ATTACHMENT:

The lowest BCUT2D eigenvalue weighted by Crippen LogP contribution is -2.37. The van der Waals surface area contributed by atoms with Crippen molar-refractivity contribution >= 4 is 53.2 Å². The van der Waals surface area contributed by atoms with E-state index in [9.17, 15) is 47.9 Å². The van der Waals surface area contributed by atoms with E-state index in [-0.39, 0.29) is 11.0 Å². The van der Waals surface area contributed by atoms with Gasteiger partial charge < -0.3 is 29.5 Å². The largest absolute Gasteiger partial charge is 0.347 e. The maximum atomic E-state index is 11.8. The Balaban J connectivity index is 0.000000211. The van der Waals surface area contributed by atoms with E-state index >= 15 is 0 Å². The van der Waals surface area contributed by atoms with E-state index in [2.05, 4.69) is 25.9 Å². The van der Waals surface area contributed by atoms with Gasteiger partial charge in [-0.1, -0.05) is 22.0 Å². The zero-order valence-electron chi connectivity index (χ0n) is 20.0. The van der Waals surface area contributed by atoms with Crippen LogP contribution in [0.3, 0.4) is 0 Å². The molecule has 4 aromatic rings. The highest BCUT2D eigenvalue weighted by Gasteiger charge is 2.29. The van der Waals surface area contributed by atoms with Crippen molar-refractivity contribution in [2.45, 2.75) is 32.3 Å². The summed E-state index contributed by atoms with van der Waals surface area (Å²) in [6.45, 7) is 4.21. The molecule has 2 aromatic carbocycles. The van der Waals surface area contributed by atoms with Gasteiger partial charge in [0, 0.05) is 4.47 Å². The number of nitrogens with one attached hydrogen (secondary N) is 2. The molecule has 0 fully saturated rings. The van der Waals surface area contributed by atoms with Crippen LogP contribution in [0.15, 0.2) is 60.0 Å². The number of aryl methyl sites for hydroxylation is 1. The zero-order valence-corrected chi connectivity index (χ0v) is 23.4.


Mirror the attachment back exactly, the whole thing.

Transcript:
The lowest BCUT2D eigenvalue weighted by Crippen LogP contribution is -2.37. The van der Waals surface area contributed by atoms with Crippen molar-refractivity contribution >= 4 is 53.2 Å². The van der Waals surface area contributed by atoms with E-state index in [9.17, 15) is 47.9 Å². The van der Waals surface area contributed by atoms with E-state index in [-0.39, 0.29) is 11.0 Å². The van der Waals surface area contributed by atoms with Gasteiger partial charge < -0.3 is 29.5 Å². The largest absolute Gasteiger partial charge is 0.347 e. The maximum atomic E-state index is 11.8. The Balaban J connectivity index is 0.000000211. The van der Waals surface area contributed by atoms with E-state index >= 15 is 0 Å². The van der Waals surface area contributed by atoms with E-state index in [2.05, 4.69) is 25.9 Å². The van der Waals surface area contributed by atoms with Gasteiger partial charge in [-0.1, -0.05) is 22.0 Å². The zero-order valence-electron chi connectivity index (χ0n) is 20.0. The van der Waals surface area contributed by atoms with Crippen LogP contribution in [0.3, 0.4) is 0 Å². The molecule has 4 aromatic rings. The highest BCUT2D eigenvalue weighted by Gasteiger charge is 2.29. The van der Waals surface area contributed by atoms with Crippen molar-refractivity contribution in [2.45, 2.75) is 32.3 Å². The summed E-state index contributed by atoms with van der Waals surface area (Å²) in [6.45, 7) is 4.21. The molecule has 2 aromatic carbocycles. The van der Waals surface area contributed by atoms with Gasteiger partial charge in [0, 0.05) is 4.47 Å². The number of nitrogens with one attached hydrogen (secondary N) is 2. The molecule has 0 fully saturated rings. The van der Waals surface area contributed by atoms with Crippen LogP contribution in [0.15, 0.2) is 60.0 Å². The number of aryl methyl sites for hydroxylation is 1. The zero-order valence-corrected chi connectivity index (χ0v) is 23.4.